Anatomy of a winner

 

Way back in time when the UK had a decent sized motorcycle industry, accepted wisdom decreed success in trials required a four-stroke single of 350cc or 500cc capacity, with no rear suspension – woe betide anyone who dare say otherwise. The problem with accepted wisdom is there are those who have little time for it and go against it either intentionally or because they feel it doesn’t matter.

Looking at the rear suspension aspect to begin with, Royal Enfield works rider Johnny Brittain had little option but to ride a trials bike with rear springing, as that’s what his employers made. He was pitied for this as the world stayed rigid… until fate stepped in and one of his contemporaries also tried rear suspension – suddenly the world went sprung.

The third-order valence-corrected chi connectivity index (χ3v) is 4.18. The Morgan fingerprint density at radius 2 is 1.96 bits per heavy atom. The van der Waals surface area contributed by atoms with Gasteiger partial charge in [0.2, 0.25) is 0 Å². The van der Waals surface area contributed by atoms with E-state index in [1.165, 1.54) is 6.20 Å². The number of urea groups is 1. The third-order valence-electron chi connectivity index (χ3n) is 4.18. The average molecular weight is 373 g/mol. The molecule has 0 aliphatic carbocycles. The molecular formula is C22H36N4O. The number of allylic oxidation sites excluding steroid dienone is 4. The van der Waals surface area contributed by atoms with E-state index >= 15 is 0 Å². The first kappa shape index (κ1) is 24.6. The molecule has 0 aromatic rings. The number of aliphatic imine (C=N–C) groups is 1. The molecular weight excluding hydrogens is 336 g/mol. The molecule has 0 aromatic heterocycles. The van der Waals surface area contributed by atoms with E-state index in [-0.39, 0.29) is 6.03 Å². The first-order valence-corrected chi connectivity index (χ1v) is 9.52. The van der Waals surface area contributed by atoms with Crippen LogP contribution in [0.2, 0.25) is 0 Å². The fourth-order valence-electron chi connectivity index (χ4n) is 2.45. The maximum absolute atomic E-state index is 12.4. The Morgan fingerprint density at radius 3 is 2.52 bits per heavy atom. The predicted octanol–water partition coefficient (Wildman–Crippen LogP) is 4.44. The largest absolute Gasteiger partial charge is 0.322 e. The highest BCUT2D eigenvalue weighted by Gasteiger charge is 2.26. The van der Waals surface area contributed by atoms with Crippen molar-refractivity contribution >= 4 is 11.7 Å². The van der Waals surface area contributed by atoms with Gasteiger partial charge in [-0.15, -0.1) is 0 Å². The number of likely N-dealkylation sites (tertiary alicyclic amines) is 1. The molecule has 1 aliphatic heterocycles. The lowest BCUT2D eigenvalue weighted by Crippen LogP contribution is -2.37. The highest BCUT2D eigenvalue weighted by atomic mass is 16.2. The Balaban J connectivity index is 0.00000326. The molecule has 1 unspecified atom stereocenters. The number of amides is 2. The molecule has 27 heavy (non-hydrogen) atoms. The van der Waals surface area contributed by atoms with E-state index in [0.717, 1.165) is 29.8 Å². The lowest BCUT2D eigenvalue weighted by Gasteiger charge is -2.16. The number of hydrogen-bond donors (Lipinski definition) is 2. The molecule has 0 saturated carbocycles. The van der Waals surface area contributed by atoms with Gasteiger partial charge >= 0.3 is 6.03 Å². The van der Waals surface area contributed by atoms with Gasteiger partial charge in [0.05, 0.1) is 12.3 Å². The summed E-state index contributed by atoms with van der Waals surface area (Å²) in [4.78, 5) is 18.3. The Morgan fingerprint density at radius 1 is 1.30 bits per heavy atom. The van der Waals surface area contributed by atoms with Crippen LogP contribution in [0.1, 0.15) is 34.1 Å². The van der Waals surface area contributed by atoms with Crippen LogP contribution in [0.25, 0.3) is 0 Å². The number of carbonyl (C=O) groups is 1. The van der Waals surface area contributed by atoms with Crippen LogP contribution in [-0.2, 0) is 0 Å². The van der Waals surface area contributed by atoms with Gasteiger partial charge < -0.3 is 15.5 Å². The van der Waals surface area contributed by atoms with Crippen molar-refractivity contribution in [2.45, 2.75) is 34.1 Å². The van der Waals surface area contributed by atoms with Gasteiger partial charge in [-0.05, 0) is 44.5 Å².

“Okay,” said the pundits “but they’re still riding big bikes so we were right…” Nobody mentioned this to Bill Lomas when he rode a 197cc James two-stroke to success in a national trial, or to Roy Peplow when he won the SSDT on a 200cc Cub and the list of instances where the accepted wisdom falls flat goes on.

I’m not sure if 2017 Pre-65 Scottish winner Gary Macdonald had heard those who said ‘yes, a good win but it’s a lightweight bike…’ about his win on a Drayton Bantam. The inference being had he been mounted on a bigger bike, things would be different… And so they were, as for 2018 the Kinlochleven joiner won on a bigger bike, a 350 Triumph twin. It is an interesting concept as both Triumph factory riders of the classic period – John Giles and Roy Peplow – rode unit twin based machines and allowed later that neither machine was exactly brilliant for trials. So, the accepted wisdom became ‘Triumph unit twins are no good for trials’ except there were those out there who felt otherwise.

Read more in the Autumn issue (No.48) of CDB – out now!

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